Voices of the Kea community
Depending on where you live, experiences of the pandemic have varied dramatically and will continue to do so for some time. We spoke to four of our offshore Kea members who told us what’s happening in their part of the world, how they are staying connected to their Kiwi communities, and what they are most looking forward to for the future.
Vanessa, Business Owner – Mexico
I run my own business working as a virtual assistant, doing social media marketing and creating websites. I also do some English teaching online so in terms of work the pandemic didn’t disrupt things too much, that is until I caught the virus. I live on a ranch on the outskirts of Mexico City and COVID-19 left me unable to work or really do anything for just over a month. Being single and bed ridden in an isolated area was incredibly difficult as it was hard to access food and medicine. Luckily a couple of friends drove out to me a few times and dropped off supplies and I never got so sick that I required emergency medical care.
Because I am outside of the city, sometimes the pandemic seems far away. The locals here don’t really wear masks or practise social distancing even though the country is currently in a third wave of COVID-19 infections. We are seeing hundreds of new cases and hundreds of deaths each day, however the Government has rejected another lockdown because of the damage it will do to the economy, so it’s hard to say how things will play out over here.
For me the pandemic has highlighted the importance of good friends and staying connected. When I was unable to work due to COVID-19 a few friends did a whip round and collected some money to help me get by, for which I am incredibly grateful. Following the news back in New Zealand I have also had time to appreciate New Zealand’s willingness in general to ‘work together and do it’ for the greater good.
Kevin, Television Producer, Qatar
It’s been a really challenging 18 months. Initially, I felt a lot of frustration with how Qatar handled the pandemic – it never completely shut down so the virus spread much more per capita than it should have. Having said that, most of the clusters were on the outskirts of Doha away from the city. Al Jazeera handled it pretty well, and I was one of the “lucky ones” I had to go into the office to do my job so I was spending four days in the office, four days in my hotel room in those early months. I enjoy the social contact of an office so I think I would’ve struggled much more if I’d “worked from home”. Towards the end of 2020 I came back to New Zealand for a visit and I found it much harder when I returned to Doha after nearly five months back in NZ practically living a “normal life”. For the first time I questioned whether I was doing the right thing. But I love what I do and what Al Jazeera does. And I think our coverage of the pandemic – and other big news stories like Afghanistan right now – is world-leading. And as a newsman it would be very difficult to give that up. Plus we’re edging closer to another big reason for coming here – next year’s Football World Cup.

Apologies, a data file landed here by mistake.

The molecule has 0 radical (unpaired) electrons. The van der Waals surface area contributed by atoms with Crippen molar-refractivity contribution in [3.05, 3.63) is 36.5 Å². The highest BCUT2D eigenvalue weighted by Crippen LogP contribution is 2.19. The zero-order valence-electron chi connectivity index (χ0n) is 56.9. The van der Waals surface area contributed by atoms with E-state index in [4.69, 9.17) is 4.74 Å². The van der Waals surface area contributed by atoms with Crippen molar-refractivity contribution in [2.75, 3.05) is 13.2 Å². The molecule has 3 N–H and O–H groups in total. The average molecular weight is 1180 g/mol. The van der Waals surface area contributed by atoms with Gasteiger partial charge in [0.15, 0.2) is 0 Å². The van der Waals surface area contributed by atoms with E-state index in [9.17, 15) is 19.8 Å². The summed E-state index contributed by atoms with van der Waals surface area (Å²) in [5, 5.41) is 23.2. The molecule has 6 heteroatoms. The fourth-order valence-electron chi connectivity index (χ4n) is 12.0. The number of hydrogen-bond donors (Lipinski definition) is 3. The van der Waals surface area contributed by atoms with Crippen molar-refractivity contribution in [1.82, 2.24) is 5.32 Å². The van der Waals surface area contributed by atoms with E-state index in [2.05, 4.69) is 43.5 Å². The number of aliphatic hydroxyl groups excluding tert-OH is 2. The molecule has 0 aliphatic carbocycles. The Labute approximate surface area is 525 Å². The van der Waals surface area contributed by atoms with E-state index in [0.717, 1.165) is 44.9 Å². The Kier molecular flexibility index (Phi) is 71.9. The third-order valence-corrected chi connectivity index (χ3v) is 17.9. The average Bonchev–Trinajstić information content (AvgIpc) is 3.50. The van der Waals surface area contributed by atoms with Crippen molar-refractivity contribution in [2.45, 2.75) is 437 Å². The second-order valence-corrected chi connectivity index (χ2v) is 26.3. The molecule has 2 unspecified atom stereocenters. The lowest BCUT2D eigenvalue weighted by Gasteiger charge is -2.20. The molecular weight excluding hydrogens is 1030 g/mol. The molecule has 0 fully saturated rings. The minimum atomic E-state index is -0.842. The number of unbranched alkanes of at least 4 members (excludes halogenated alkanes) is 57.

To stay connected I’ve organised quiz Zoom sessions with family back home and initiated sessions with colleagues from around the world where we got together online for a few hours, had a few drinks and just talked about various issues we were facing, what was happening in different parts of the world or just simply caught up. I got a lot of positive feedback from people who really appreciated those sessions and looked forward to them. And in a way, they’ve laid a benchmark. A few months ago, I organised something similar after one of our American colleagues died of cancer. We had members of his family and other friends from outside Al Jazeera on the call too, everyone seemed to appreciate it.